How I laughed when I heard about empty nest syndrome. I left home so early, I simply thought my kids would be out of the house as soon as they graduated – or even sooner. I prepared myself mentally, and I thought I’d encourage them to be as independent as possible. For instance, I stopped cleaning their room and changing their sheets and towels when they hit 13. Teens, I figured, could be counted on to do their own laundry. The results were mixed – it’s true that they learned to clean their room and do their laundry – but there was a time when I could barely stand to peek into their room. Teenage boys are messy! 

It is funny, but my twins are like the odd couple. One is neat and tidy, calm and good at fixing things; the other is a messy explosion. They had to learn to get along and share their space – each one making concessions to the other. I remember when I bought them their dressers (no closets in most houses in France). Sebi picked out a blue one, Alex a pine-wood one. Maybe some mothers would insist on getting the same to make the room look good, but I wanted the boys to have their own space within the narrow confines of the bedroom. Their own armoires seemed the best idea. Alex’s was always neat – you had to be careful when you opened Sebi’s. They both did their own laundry, and Sebi became a good cook. Both boys looked after their little sister – both had chores. I felt I was preparing them to leave home.

When they graduated, Alex left for the US for college, while Sebi moved in with his girlfriend and rented a studio in Paris, going to the university there. I missed both boys terribly. Then after two years Alex came home. And so did Sebi. After, they came and went. There was always a room for them at home, perhaps that made it easy for them to leave. I know that when I set off on my own, it was good to hear my mother tell me I’d always have a room in her house. It’s easy to be independent when you have something to fall back on.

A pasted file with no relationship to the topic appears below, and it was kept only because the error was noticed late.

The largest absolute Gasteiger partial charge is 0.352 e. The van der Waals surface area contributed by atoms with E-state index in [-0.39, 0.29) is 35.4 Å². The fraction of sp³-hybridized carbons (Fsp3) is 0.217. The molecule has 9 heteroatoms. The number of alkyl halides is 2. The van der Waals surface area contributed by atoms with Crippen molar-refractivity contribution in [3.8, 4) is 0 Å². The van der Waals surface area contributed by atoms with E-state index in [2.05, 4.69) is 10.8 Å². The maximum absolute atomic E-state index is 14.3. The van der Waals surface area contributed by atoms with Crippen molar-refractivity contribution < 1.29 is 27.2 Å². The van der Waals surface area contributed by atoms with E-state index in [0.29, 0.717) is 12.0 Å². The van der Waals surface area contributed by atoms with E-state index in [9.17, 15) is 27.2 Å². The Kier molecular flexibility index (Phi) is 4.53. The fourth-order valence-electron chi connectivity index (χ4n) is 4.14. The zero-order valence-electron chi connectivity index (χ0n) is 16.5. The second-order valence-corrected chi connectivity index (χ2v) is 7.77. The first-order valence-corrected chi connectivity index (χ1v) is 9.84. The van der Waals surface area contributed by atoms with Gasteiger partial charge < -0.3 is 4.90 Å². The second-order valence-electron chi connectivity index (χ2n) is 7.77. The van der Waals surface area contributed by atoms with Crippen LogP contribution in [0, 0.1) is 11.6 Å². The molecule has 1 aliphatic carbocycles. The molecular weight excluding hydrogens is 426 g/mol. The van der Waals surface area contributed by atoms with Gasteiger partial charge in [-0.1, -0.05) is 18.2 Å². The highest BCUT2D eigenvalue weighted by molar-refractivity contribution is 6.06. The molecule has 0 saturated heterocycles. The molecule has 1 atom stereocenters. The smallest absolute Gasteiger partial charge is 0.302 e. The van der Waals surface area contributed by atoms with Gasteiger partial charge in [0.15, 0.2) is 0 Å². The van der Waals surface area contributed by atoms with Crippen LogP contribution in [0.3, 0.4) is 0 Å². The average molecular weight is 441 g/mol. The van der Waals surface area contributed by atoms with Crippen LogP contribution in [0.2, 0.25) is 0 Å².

At any rate, both are gone now – Sebi and his fiancée bought their own house near Paris, and Alex is living with his girlfriend on the other side of Paris. My daughter is mostly with her boyfriend, so my husband and I are alone most evenings. It’s both nice and sad. I miss the kids terribly, but it’s wonderful to know they are independent. Stef and I play a lot of scrabble (he wins all the time!) and the house is always clean (how did that happen?). But it still feels like an empty nest. I hate coming home after work and finding the apartment empty (and the dog hates it even more, believe me!). I’m sure I’ll get used to it in no time, but I look forward to the days when Sebi drops by, and when Alex comes over (to do his laundry, lol), and going for walks with my daughter and her horse (I’ve been evinced by her  boyfriend, I’m afraid!)

So here’s to kids, and to kids leaving home – and to the empty nest, which is both terrifying and peaceful. Here’s to  spending more time with my hubby, (and losing at scrabble). Here’s to learning to be alone again – it’s not easy. Tomorrow a friend is dropping by – her kids have left this year too, so we’ll probably talk about them a lot. It will take a while for me to get an identity back – someone separate from her children. I’m sort of happy, and sort of sad about that. But mostly happy. I feel like raising kids was a job, and having them leave the nest means it was a job well done.

 

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